ASP.Net–Do not use Task .Result in main context


Overview

You can guarantee you will deadlock if you have a call similar to this in your code, where CallHttp is a an AsyncTask that awaits a result:

public class DeadlockController : ApiController { public string Get() { string ret = ""; // deadlock ret = Utilities.CallHttp().Result; return ret; }


Cause and Symptoms

The reason why is that the ASP.Net context is being used to run this call and the call inside of CallHttp().  The inner function has an await and tries to acquire the ASP.Net context which in turn is waiting for the completion of the Result call. This same thing can happen in the UI Context of a Winforms app (See: https://blogs.msdn.microsoft.com/pfxteam/2011/01/13/await-and-ui-and-deadlocks-oh-my/ ).  You will notice that calls do not complete and/or the process starts to leak threads and other resources.

Confirming issue

You can have the customer look for code that is calling async methods improperly.  If you take a dump and run the Debug Diagnostics it will show something similar to this:

The following threads in issues.iisexpress.dmp are waiting in System.Threading.Monitor.Wait
( 32 33 34 38 39 40 42 )
14.58% of threads blocked (7 threads)


Threads waiting in Monitor.Wait are actually waiting to re-acquire a lock which they released. The signal to reacquire the lock will be given by a call to Monitor.Pulse or Monitor.PulseAll or when the timeout is hit.
Look at the callstack of the thread to see which function is making a call to Monitor.Wait and then review code to find out the function which is supposed to call Monitor.Pulse or Monitor.PulseAll and see why that function is not getting called.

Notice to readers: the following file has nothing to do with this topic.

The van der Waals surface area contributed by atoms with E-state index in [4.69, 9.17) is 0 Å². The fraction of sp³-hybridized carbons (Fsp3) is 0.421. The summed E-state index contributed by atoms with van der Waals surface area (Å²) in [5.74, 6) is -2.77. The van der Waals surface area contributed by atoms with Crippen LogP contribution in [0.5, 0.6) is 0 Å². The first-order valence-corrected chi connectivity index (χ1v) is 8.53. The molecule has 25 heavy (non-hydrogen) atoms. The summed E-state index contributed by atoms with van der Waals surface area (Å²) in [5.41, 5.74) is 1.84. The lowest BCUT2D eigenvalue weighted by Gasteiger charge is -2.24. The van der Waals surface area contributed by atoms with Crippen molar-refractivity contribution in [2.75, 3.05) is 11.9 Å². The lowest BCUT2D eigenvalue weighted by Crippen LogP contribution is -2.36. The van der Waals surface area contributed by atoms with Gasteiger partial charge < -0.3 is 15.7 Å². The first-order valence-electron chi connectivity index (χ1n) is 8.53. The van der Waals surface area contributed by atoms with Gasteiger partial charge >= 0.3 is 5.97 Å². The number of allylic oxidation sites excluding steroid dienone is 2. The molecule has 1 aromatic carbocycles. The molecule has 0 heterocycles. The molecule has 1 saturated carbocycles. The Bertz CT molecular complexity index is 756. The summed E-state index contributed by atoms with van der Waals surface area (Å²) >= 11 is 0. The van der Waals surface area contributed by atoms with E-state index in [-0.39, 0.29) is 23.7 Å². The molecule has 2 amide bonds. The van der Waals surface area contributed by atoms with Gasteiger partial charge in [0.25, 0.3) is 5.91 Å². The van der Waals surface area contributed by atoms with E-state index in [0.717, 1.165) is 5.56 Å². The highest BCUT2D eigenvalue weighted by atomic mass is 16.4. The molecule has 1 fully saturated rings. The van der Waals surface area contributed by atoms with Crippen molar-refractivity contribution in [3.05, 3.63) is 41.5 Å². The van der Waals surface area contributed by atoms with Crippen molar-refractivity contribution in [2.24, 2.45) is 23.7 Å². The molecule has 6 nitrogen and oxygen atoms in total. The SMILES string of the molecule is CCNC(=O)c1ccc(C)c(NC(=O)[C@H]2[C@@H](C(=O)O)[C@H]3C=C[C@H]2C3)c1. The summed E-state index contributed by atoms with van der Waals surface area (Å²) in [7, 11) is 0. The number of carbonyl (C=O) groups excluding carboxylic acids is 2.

If you attach to a debug version of your app and break in the debugger you will see many threads waiting on the .Return function to complete.

 

Here is a sample stack (from Debug Diagnostics) where you see the call deadlocked:

 

.NET Call Stack

[[GCFrame]]

[[HelperMethodFrame_1OBJ] (System.Threading.Monitor.ObjWait)] System.Threading.Monitor.ObjWait(Boolean, Int32, System.Object)

mscorlib_ni!System.Threading.Monitor.Wait(System.Object, Int32, Boolean)+17

mscorlib_ni!System.Threading.Monitor.Wait(System.Object, Int32)+c

mscorlib_ni!System.Threading.ManualResetEventSlim.Wait(Int32, System.Threading.CancellationToken)+317

mscorlib_ni!System.Threading.Tasks.Task.SpinThenBlockingWait(Int32, System.Threading.CancellationToken)+9c

mscorlib_ni!System.Threading.Tasks.Task.InternalWait(Int32, System.Threading.CancellationToken)+155

mscorlib_ni!System.Threading.Tasks.Task`1[[System.__Canon, mscorlib]].GetResultCore(Boolean)+4b

mscorlib_ni!System.Threading.Tasks.Task`1[[System.__Canon, mscorlib]].get_Result()+22

WaitVsResult.Controllers.DeadlockController.Get()+50

 

Fix

Do not block by using the .Result property of an asynchronous call.  Patters such as marking the function async, or the aspx page as async and calling with await will fix this issue.  You can also use Task.Run in a lambda and call .Wait to synchronize the call.

Good code:

      public async Task<string> Get() {
           string ret = "";

           // does NOT deadlock
           ret = await Utilities.CallHttp();

           return ret;
       }

       public string Get(int id) {
           string ret = "";

           // Start a task - calling an async function in this example
           Task<string> callTask = Task.Run(() => Utilities.CallHttp());
           // Wait for it to finish
           callTask.Wait();
           // Get the result
           ret = callTask.Result;

           return ret;
       }

 

Note

You will also see a great explanation here: http://blog.stephencleary.com/2012/07/dont-block-on-async-code.html


Comments (1)

  1. What are peoples’ thoughts on HostingEnvironment.QueueBackgroundWorkItem? I’ve been using this successfully for quite some time now.

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